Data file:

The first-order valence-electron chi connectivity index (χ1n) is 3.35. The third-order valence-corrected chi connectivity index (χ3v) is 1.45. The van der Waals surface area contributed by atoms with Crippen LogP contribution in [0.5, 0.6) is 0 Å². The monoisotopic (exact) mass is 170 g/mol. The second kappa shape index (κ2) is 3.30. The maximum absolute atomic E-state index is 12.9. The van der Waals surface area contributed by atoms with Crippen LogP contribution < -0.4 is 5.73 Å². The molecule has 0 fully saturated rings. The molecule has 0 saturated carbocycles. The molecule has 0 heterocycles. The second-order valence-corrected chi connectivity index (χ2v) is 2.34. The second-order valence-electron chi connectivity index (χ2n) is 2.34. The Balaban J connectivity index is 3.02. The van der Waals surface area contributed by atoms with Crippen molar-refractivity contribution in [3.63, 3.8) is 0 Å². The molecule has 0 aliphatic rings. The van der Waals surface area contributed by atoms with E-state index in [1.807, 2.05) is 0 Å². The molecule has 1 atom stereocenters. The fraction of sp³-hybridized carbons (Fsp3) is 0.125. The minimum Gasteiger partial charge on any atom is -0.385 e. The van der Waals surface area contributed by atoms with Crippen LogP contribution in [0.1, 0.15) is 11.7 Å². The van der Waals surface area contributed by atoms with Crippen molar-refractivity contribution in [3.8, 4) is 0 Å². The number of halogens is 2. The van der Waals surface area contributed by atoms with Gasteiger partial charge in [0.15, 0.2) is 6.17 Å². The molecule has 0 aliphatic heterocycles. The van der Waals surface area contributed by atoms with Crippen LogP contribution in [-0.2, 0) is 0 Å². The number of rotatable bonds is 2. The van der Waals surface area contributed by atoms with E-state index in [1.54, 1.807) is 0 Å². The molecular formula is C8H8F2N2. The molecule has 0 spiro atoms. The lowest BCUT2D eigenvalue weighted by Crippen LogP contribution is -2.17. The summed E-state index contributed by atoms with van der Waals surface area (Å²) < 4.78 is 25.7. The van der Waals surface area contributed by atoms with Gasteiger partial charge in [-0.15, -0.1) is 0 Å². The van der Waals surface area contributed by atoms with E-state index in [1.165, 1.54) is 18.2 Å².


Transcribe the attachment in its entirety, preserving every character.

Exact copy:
The first-order valence-electron chi connectivity index (χ1n) is 3.35. The third-order valence-corrected chi connectivity index (χ3v) is 1.45. The van der Waals surface area contributed by atoms with Crippen LogP contribution in [0.5, 0.6) is 0 Å². The monoisotopic (exact) mass is 170 g/mol. The second kappa shape index (κ2) is 3.30. The maximum absolute atomic E-state index is 12.9. The van der Waals surface area contributed by atoms with Crippen LogP contribution < -0.4 is 5.73 Å². The molecule has 0 fully saturated rings. The molecule has 0 saturated carbocycles. The molecule has 0 heterocycles. The second-order valence-corrected chi connectivity index (χ2v) is 2.34. The second-order valence-electron chi connectivity index (χ2n) is 2.34. The Balaban J connectivity index is 3.02. The van der Waals surface area contributed by atoms with Crippen molar-refractivity contribution in [3.63, 3.8) is 0 Å². The molecule has 0 aliphatic rings. The van der Waals surface area contributed by atoms with E-state index in [1.807, 2.05) is 0 Å². The molecule has 1 atom stereocenters. The fraction of sp³-hybridized carbons (Fsp3) is 0.125. The minimum Gasteiger partial charge on any atom is -0.385 e. The van der Waals surface area contributed by atoms with Crippen LogP contribution in [0.1, 0.15) is 11.7 Å². The van der Waals surface area contributed by atoms with Crippen molar-refractivity contribution in [3.8, 4) is 0 Å². The number of halogens is 2. The van der Waals surface area contributed by atoms with Gasteiger partial charge in [0.15, 0.2) is 6.17 Å². The molecule has 0 aliphatic heterocycles. The van der Waals surface area contributed by atoms with Crippen LogP contribution in [-0.2, 0) is 0 Å². The number of rotatable bonds is 2. The van der Waals surface area contributed by atoms with E-state index in [1.54, 1.807) is 0 Å². The molecular formula is C8H8F2N2. The molecule has 0 spiro atoms. The lowest BCUT2D eigenvalue weighted by Crippen LogP contribution is -2.17. The summed E-state index contributed by atoms with van der Waals surface area (Å²) < 4.78 is 25.7. The van der Waals surface area contributed by atoms with Gasteiger partial charge in [-0.15, -0.1) is 0 Å². The van der Waals surface area contributed by atoms with E-state index in [1.165, 1.54) is 18.2 Å².